In April 2005, four cases of E. coli linked to unpasteurized milk were reported to Ontario health officials — in this case, from an individual who routinely sold raw milk from the back of a vehicle parked in the city of Barrie. Dozens of other outbreaks are listed at: http://www.foodsafety.ksu.edu/articles/384/RawMilkOutbreakTable.pdf

Ontario finance minister Greg Sorbara can obliviously insist that "raw milk is safely distributed in parts of the United States and Europe" but politicians are expected to spin facts.

So are lobbyists. Thus it was that the Toronto contact for an organization strongly advocating raw milk successfully passed himself off in the National Post this morning as a food safety researcher.

Schmidt, celebrity chefs and the wannabe fashionable can devoutly state that grass fed cattle is safer than grain-fed by spinning select scientific data, except cattle raised on diets of grass, hay and other fibrous forage do contain E. coli O157:H7 bacteria in their feces as well as salmonella, campylobacter and others.

Poop happens, especially in a barn, and when it does people, usually kids, will get sick. That’s why drinking water is chlorinated and milk is pasteurized.

From Kansas, this looks like an awfully familiar clash of science and faith. But it’s not so simple as natural is good, and science — in this case pasteurization — is bad. Science can be used to enhance what nature provided; further, society has a responsibility to the many — philosopher Mill also articulated how the needs of the many outweighed the needs of the one — to use knowledge to minimize harm.

There are lots of other foods that make people sick. On the one-year anniversary of the Ontario salmonella-in-sprouts outbreak that sickened 650 people, raw sprouts are widely available and no one seems to notice. After being banned for three weeks, raw mung bean sprouts were back on grocery store shelves and being placed ever so gingerly on gourmet, supposedly healthy sandwiches.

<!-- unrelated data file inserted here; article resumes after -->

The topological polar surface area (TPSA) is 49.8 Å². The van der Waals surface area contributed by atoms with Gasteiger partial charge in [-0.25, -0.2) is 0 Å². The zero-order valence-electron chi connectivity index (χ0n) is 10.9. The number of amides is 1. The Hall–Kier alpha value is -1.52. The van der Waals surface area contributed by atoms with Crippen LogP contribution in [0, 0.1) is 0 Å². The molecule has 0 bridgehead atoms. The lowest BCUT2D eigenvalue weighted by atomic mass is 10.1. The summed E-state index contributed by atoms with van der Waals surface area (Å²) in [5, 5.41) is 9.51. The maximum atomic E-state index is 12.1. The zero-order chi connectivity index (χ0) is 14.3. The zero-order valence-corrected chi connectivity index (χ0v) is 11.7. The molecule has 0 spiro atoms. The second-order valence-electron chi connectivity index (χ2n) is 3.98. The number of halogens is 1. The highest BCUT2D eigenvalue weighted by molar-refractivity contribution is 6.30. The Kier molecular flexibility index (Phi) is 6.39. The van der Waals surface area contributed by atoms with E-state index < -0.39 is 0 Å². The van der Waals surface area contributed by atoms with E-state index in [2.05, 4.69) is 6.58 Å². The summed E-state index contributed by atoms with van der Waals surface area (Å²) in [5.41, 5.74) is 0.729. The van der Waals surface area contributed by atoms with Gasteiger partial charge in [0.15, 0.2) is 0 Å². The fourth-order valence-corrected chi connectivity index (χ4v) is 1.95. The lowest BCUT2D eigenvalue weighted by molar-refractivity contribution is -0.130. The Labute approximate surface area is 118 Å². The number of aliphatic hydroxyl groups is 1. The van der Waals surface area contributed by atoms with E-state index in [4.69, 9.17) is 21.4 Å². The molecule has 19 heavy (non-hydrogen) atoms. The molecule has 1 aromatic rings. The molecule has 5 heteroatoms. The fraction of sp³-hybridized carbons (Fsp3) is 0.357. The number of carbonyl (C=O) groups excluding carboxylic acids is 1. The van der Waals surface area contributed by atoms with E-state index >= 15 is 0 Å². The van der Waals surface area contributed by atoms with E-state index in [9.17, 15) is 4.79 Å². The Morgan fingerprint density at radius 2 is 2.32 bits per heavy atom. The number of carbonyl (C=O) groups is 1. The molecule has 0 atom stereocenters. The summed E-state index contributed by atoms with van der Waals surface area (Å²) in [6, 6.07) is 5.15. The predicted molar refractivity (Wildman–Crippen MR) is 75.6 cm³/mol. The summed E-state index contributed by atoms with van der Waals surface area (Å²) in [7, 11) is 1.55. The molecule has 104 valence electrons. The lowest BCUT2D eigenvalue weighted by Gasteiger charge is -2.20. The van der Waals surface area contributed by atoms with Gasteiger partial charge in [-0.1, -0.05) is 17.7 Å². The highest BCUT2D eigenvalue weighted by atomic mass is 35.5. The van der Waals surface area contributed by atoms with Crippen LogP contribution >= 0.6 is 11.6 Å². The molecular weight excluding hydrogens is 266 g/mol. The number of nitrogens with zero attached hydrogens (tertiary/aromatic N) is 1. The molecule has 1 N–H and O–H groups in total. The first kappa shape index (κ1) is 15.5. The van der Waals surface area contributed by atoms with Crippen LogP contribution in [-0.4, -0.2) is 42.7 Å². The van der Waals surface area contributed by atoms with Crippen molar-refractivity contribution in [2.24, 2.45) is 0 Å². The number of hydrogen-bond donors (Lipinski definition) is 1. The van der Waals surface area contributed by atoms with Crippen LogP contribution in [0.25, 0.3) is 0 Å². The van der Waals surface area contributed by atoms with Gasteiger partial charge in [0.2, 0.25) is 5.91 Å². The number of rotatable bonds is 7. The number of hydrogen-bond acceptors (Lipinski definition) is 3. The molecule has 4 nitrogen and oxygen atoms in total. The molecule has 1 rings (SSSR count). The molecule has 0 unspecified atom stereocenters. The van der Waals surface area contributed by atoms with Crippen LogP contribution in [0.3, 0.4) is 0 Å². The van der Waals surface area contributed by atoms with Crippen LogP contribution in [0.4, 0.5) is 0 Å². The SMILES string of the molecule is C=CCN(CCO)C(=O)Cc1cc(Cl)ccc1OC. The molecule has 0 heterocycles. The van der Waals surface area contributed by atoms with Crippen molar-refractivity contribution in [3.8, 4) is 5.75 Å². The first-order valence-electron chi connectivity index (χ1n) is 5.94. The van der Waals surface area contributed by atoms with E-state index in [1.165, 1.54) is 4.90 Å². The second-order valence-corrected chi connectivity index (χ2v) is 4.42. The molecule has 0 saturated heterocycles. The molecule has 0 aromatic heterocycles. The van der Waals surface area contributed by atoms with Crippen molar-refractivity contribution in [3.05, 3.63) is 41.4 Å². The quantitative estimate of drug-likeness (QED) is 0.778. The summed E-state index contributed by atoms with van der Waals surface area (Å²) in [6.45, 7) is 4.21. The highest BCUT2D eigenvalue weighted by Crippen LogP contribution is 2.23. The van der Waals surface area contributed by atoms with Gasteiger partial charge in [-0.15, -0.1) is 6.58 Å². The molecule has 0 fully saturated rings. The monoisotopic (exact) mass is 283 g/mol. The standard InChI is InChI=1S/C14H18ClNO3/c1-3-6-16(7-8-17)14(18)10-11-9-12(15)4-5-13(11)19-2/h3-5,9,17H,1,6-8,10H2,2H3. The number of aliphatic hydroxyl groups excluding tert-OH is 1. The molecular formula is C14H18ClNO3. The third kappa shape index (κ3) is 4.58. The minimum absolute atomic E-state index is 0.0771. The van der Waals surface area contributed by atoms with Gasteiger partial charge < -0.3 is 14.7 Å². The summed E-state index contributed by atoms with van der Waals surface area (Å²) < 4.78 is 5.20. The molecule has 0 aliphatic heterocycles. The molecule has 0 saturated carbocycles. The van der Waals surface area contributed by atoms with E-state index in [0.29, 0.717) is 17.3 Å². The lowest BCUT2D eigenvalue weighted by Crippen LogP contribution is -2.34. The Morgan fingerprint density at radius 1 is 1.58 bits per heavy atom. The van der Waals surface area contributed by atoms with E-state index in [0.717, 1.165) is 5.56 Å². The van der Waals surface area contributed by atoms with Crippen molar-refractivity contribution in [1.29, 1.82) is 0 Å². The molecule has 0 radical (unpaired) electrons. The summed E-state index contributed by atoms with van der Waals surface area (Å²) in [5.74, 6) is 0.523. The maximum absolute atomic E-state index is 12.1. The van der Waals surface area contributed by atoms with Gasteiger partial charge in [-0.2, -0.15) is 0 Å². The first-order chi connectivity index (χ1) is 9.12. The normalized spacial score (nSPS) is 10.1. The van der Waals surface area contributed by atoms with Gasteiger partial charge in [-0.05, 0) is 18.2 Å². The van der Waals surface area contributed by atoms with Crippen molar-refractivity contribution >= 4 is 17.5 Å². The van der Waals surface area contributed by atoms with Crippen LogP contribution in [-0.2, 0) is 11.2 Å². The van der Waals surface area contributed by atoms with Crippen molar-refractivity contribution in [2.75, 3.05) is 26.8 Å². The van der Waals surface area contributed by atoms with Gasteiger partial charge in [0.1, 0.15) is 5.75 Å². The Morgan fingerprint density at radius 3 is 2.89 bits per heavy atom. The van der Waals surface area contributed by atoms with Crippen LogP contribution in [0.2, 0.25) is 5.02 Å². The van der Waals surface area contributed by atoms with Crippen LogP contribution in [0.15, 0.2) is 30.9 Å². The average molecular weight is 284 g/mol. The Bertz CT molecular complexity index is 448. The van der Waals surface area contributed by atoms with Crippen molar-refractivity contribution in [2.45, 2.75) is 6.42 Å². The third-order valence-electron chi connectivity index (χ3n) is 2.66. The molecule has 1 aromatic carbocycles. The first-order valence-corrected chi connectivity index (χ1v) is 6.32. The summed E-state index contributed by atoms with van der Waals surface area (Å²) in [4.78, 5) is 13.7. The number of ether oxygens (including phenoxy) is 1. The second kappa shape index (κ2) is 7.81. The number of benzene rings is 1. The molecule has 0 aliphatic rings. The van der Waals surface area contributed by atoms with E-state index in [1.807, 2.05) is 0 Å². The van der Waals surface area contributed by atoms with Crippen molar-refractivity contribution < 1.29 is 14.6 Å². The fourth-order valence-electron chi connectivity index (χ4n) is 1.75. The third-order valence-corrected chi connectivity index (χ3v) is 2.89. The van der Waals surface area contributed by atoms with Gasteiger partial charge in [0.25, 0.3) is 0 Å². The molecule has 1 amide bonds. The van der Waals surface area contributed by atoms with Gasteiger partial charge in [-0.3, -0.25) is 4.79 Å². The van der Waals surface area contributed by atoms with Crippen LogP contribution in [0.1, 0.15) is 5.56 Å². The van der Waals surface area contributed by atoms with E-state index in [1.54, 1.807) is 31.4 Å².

This fall, it was spinach, lettuce and tomatoes sickening hundreds across North America. So why aren’t Ontario government-types, who treat an outwardly eco-friendly and holistic health product like raw milk as a major biohazard, setting their sights on fresh produce?

Part of the answer is that the risks associated with fresh produce have only been recognized in the past decade; the risks associated with raw milk have been recognized for over a century. Further, unlike fresh produce, there is a relatively simple and benign solution for producing safe milk: pasteurization.

And perhaps that is why health officials are adamant that a ban stay in place: there simply isn’t the resources to manage all the microbial food safety outbreaks that strike down 11-13 million Canadians each year, let alone someone proselytizing the virtues of raw milk while flaunting the law.

The only things lacking in pasteurized milk are the bacteria that make people – especially kids – seriously ill. Adults, do whatever you think works to ensure a natural and healthy lifestyle, but please don’t impose your dietary regimes on those incapable of protecting themselves … your kids.